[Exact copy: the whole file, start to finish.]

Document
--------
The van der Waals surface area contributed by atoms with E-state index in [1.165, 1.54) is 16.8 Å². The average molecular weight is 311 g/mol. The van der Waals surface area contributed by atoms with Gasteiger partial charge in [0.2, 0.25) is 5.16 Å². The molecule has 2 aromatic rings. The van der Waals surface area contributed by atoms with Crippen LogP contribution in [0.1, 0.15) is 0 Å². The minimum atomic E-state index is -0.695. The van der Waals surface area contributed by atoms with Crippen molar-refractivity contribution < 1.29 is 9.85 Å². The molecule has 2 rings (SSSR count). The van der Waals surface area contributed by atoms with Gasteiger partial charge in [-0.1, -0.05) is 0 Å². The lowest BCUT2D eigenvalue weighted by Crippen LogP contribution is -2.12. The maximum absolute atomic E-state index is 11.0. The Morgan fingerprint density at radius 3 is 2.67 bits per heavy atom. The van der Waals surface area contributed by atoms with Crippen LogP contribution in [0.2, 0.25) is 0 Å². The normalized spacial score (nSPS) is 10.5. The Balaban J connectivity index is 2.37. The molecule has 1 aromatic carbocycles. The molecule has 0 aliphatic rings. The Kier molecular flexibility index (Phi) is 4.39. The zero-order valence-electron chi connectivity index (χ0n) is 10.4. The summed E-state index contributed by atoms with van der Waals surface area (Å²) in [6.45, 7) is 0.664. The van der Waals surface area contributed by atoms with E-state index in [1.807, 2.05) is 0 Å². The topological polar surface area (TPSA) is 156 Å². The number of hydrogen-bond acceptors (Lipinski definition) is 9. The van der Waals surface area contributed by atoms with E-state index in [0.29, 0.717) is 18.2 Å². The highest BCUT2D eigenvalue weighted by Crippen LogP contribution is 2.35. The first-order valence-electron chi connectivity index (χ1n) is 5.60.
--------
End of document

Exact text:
The van der Waals surface area contributed by atoms with E-state index in [1.165, 1.54) is 16.8 Å². The average molecular weight is 311 g/mol. The van der Waals surface area contributed by atoms with Gasteiger partial charge in [0.2, 0.25) is 5.16 Å². The molecule has 2 aromatic rings. The van der Waals surface area contributed by atoms with Crippen LogP contribution in [0.1, 0.15) is 0 Å². The minimum atomic E-state index is -0.695. The van der Waals surface area contributed by atoms with Crippen molar-refractivity contribution < 1.29 is 9.85 Å². The molecule has 2 rings (SSSR count). The van der Waals surface area contributed by atoms with Gasteiger partial charge in [-0.1, -0.05) is 0 Å². The lowest BCUT2D eigenvalue weighted by Crippen LogP contribution is -2.12. The maximum absolute atomic E-state index is 11.0. The Morgan fingerprint density at radius 3 is 2.67 bits per heavy atom. The van der Waals surface area contributed by atoms with Crippen LogP contribution in [0.2, 0.25) is 0 Å². The normalized spacial score (nSPS) is 10.5. The Balaban J connectivity index is 2.37. The molecule has 1 aromatic carbocycles. The molecule has 0 aliphatic rings. The Kier molecular flexibility index (Phi) is 4.39. The zero-order valence-electron chi connectivity index (χ0n) is 10.4. The summed E-state index contributed by atoms with van der Waals surface area (Å²) in [6.45, 7) is 0.664. The van der Waals surface area contributed by atoms with E-state index in [1.807, 2.05) is 0 Å². The topological polar surface area (TPSA) is 156 Å². The number of hydrogen-bond acceptors (Lipinski definition) is 9. The van der Waals surface area contributed by atoms with E-state index in [0.29, 0.717) is 18.2 Å². The highest BCUT2D eigenvalue weighted by Crippen LogP contribution is 2.35. The first-order valence-electron chi connectivity index (χ1n) is 5.60.